Creeping Acquisition Amendments Revisited
Posted by Julie Clarke on 4 February 2010
I have previously discussed the Government’s proposed changes to the definition of market, for purposes of mergers – essentially their plan to remove the word ‘substantial’, so that a merger would be prohibited where it substantially lessened competition in any local, regional or national market, whether or not that was considered a ‘substantial’ market.
The problem with the reform (or at least it’s effectiveness in achieving the government’s objective of curbing ‘creeping acquisitions’) is that the word ‘substantial” rarely, if ever, has any impact on the ACCC’s determination of the ‘relevant’ market for assessing likely competitive impact. I’ve previously referred to comments by former chair of the ACCC’s Merger Review Committee, Prof Stephen King has made this observation in this respect:
Markets are based on substitution. If properly defined, an economic market for merger analysis captures the relevant level of competition. A market might be nationwide or even international. Or it may simply cover a single town or even part of a town … The key issues are – what is the nature of competition and what will the merger or acquisition do to this competition. If the merger substantially lessens competition in a properly defined economic market then it will harm consumers and the economy. The merger should be opposed. Requiring that the market is also ’substantial’ is redundant. So if Durie’s speculation is correct, the government will be getting rid of a redundant but confusing adjective!
The ACCC’s Merger Guidelines (updated in November 2008) also express the view that a ‘small’ market can be a ‘substantial market’ and that ‘substantial’ is not necessarily determined by geographic size. Although the Guidelines have no force in law, so a Court might interpret the meaning of ‘substantial’ differently in this context, the fate of mergers in Australia is, in practice, determined by the ACCC (there has been only one challenge to the ACCC’s decision not to informally approve a merger since the current test came into operation), so that its Guidelines reflect the current application of the law. Consequently, although removal of the word ‘substantial’ may remove a ‘redundant’ term, it is unlikely to impact on the number or type of mergers approved by the ACCC. It is clearly unlikely to have any impact on the ‘creeping acquisitions’ about which the Government seems so concerned.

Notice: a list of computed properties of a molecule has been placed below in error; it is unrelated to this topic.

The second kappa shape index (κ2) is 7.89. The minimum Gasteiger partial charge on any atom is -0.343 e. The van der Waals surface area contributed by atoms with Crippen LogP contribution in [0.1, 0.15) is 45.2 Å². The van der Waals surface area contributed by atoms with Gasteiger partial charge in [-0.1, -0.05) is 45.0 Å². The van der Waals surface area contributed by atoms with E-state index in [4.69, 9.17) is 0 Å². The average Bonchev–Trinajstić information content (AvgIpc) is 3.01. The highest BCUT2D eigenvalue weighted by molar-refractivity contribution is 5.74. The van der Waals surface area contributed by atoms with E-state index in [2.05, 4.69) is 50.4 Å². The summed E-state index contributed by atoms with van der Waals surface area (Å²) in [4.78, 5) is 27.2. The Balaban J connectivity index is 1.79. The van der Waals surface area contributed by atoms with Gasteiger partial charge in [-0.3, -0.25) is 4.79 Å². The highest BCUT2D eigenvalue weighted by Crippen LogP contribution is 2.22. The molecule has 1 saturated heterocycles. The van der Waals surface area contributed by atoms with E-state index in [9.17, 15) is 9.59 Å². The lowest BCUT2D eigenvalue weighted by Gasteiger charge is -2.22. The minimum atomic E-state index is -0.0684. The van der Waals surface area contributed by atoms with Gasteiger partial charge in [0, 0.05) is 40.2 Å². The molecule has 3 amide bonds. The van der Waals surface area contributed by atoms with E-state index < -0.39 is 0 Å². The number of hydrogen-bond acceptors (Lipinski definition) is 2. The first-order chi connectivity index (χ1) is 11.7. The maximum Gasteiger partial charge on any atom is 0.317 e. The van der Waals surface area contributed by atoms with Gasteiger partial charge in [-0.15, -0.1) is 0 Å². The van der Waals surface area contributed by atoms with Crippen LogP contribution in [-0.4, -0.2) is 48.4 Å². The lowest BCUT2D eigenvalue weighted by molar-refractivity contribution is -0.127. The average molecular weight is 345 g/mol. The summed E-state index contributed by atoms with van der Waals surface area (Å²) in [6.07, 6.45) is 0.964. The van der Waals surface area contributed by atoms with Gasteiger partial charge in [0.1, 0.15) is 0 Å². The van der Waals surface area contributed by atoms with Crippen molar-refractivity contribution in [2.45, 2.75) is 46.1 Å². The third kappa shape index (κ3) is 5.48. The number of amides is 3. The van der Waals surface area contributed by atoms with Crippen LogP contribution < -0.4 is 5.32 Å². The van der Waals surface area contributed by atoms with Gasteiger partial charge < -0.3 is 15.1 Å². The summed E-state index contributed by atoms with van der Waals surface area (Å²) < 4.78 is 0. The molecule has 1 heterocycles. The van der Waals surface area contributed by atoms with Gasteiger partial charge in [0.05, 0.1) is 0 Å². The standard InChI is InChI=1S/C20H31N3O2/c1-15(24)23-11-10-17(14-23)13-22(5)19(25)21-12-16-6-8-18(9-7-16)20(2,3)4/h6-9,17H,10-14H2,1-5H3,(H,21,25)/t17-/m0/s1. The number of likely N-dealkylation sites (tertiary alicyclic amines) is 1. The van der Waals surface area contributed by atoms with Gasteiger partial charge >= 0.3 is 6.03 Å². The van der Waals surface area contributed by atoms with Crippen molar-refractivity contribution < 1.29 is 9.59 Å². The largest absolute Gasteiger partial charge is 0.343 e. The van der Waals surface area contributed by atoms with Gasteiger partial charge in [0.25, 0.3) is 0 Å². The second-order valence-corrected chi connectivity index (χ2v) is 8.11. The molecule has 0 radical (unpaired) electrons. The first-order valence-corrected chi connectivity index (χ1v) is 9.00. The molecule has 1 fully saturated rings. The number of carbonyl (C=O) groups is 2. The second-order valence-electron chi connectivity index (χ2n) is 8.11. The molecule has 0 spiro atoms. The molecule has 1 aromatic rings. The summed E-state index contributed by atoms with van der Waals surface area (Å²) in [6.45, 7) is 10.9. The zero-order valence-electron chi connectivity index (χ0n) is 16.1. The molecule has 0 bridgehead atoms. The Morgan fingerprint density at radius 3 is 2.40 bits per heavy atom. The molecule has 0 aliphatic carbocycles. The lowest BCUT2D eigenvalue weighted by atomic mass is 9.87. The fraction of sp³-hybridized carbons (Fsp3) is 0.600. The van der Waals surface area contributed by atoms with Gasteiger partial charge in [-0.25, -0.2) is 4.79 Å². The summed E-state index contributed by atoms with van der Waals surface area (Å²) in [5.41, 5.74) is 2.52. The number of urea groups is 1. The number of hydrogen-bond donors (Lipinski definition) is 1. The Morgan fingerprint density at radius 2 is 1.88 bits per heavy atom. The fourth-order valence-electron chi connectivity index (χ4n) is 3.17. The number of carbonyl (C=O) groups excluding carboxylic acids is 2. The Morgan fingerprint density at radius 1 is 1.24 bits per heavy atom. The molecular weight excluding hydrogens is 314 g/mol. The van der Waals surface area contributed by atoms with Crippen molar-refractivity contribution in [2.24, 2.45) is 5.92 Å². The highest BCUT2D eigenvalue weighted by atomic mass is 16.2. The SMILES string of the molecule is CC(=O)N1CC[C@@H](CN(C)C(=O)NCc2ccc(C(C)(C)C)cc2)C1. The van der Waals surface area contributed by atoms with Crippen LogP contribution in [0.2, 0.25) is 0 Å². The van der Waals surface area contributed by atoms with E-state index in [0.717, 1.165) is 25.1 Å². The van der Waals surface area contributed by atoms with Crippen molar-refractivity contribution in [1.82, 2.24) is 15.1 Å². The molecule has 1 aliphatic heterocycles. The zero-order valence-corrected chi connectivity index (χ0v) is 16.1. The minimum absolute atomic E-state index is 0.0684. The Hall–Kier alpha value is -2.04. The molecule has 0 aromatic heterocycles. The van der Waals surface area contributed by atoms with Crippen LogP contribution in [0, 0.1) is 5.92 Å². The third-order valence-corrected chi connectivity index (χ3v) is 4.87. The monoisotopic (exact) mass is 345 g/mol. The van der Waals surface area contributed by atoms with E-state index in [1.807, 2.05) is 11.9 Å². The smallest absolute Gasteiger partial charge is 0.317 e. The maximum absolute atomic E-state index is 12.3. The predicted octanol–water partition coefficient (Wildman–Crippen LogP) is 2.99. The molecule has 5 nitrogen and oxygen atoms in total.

This appears to be the consensus of opinion, as reported by Sam McKeith on page 11 of today’s Fin Review. However, also reported in that item are commends by Assoc Prof Frank Zumbo and Queensland Consumers Association spokesman Ian Jarrett, that need to be challenged. Zumbo claims that the ‘anti-merger law [first, it’s not an ‘anti-merger’ law, but I’ll let that one go] has dangerous gaps and needs a major overhaul. This fiddling will not fill the dangerous gaps in the existing anti-merger law’. It appears he also considers creeping acquisitions to be a ‘rapidly growing threat to competition and consumers’. None of these claims appear justified. It’s not clear what the ‘dangerous gaps’ are. Our merger laws are broadly consistent with those in other OECD countries, which do not specifically or separately address ‘creeping acquisitions’, so that although in theory there is a gap in the law not addressing potentially anti-competitive impact of a series of small mergers, there is little evidence that this is currently a problem in practice (even the ACCC in its Grocery Report could not identify a problem associated with creeping acquisition in the grocery sector, despite having every incentive to do so: ‘The ACCC does not consider that acquisitions by Coles and Woolworths of smaller competitors over time are a significant current concern in the grocery retail sector’ (p xxi). It’s also not clear what ‘major overhaul’ would be required to correct any perceived gap.
Ian Jarrett made a different but related claim, that ‘the high proportion of unopposed mergers indicated the ACCC needed more power to stop creeping acquisitions’. This conclusion simply does not follow. Most mergers are cleared because most mergers are not anti-competitive and the same holds true in most jurisdictions in which notification of mergers meeting certain thresholds is required; for example, the US challenges less than 5% of mergers notified to its competition agencies.
A law removing the word ‘substantial’ from the definition of market is to be welcomed because it is a redundant term which (it is clear) is capable of causing confusion. But let’s not pretend it’s something that it is not and let’s not overstate the problem (if there is one) of ‘creeping acquisitions’ in this county.